Writer tells her story in ′Pakistani Salad′ | Asia| An in-depth look at news from across the continent | DW | 25.02.2013
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Writer tells her story in 'Pakistani Salad'

Pakistani-German novelist Sarah Khan has already written three novels and is currently in Pakistan, researching for her next one. She spoke to DW about her current hometown Berlin and her Pakistani background.

In 'The Ghosts of Berlin,' Sarah Khan's most recent publication, Berliners tell the 41-year-old about their first-hand encounters with the supernatural, thus revealing "layer upon layer of the city's troubled history, from a cursed stone cross stolen from an East Berlin graveyard by 1970s Goth teenagers, to the eerie goings-on in a Kreuzberg building that housed Nazi-era forced laborers."

DW: What prompted you to write 'The Ghosts of Berlin,' which deals with such a bizarre subject?

Sarah Khan: There is a long tradition in Germany of telling ghosts stories. They are now part of German literature. I believe that such stories are popular because people like fear. But I am merely narrating tales. My purpose is not to make a judgment about the supernatural. I am only trying to bring out people's ideas and feelings about supernatural elements.

But these stories can have a substantial impact on people's minds and thinking. Don't you think it will glorify ghosts and the supernatural?

I don't think so. Crime novels do not inspire people to commit crimes. I only think that these books inculcate the habit of reading in people. I agree though that writers can influence people and their opinions. In that respect, a writer has the responsibility to play a constructive part in a society’s growth.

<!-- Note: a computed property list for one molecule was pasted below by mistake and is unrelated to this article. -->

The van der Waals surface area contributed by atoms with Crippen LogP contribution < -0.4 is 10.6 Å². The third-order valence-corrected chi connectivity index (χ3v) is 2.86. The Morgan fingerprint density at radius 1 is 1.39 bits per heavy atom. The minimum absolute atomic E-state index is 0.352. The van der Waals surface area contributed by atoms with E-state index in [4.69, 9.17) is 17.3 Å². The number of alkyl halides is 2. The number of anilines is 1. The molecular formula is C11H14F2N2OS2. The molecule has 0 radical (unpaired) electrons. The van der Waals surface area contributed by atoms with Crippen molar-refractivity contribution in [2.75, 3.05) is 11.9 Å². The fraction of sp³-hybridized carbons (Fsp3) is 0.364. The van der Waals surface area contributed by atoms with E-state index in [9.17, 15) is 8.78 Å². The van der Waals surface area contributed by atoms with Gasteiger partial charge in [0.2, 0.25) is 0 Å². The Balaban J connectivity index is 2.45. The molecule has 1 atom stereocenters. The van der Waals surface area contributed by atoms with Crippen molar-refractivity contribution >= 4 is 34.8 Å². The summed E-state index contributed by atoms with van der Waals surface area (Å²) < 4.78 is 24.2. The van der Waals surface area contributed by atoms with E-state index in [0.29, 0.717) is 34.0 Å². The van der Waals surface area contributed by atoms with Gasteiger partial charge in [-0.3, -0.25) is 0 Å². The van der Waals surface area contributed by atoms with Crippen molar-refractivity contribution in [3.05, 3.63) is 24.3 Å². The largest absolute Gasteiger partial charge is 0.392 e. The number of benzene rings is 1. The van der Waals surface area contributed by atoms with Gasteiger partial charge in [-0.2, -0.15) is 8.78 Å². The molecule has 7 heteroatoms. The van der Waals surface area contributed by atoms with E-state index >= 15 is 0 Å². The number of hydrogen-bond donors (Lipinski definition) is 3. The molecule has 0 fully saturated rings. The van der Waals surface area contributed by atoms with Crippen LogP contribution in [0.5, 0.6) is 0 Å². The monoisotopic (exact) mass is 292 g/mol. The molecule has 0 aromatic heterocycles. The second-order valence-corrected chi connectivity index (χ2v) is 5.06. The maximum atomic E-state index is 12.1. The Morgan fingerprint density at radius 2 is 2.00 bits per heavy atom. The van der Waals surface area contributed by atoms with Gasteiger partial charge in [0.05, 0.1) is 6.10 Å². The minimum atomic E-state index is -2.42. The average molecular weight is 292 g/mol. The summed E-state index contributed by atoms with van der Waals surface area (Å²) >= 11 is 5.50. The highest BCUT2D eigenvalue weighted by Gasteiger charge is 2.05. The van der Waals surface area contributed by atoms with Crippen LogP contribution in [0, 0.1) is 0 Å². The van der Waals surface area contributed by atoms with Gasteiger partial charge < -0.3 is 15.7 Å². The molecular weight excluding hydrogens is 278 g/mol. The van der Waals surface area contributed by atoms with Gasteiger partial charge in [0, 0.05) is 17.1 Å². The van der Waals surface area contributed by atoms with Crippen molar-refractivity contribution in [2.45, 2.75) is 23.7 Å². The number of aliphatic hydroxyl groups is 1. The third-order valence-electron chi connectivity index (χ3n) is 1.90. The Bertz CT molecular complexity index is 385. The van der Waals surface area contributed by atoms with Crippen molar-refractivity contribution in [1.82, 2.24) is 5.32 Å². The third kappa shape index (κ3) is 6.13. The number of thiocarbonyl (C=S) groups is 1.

What makes a good storyteller?

Observation and hard work. You have to work very hard to be a good writer. It takes me two to three years to write a book. But more than technique, a good writer should know what to write. Even if you are not a professional writer, if you observe your society closely, you can write good stories about what is happening in your surroundings.

Are you planning to translate your books into other languages?

Yes. I am also exploring the phenomenon of e-books.

Are you a full-time author or do you have other jobs as well?

It is not easy for young writers to earn a living only by writing books. They have to do other jobs as well. I also work as a freelance journalist.

It is your fifth visit to Pakistan. What do you think about Pakistan and Lahore?

Lahore is a beautiful city but the increase in street traffic has somewhat marred its beauty. I think it is the job of all Pakistanis to conserve the beauty of their homeland.

What is your new novel about?

It is called 'Pakistani Salad,' and it is about my family and my links with Pakistan and Germany. I am currently working on it and trying to elaborate on what I have written. I want to publish it in the form of a book. The book is based on my family's circumstances. It is not easy to write about your own life and at the same time it is quite difficult to make such a subjective story interesting for readers.

Tell us a bit about your family.

I was born in Hamburg and studied German literature, film, and cultural studies there. My father was a carpet merchant from Lahore while my mother is German. After my parents' divorce, I chose to live with my father. For the past 10 years, I have lived in Berlin with my husband and our two kids. My autobiographical novel talks about all of this.

Sarah Khan spoke with Tanvir Shahzad in Lahore

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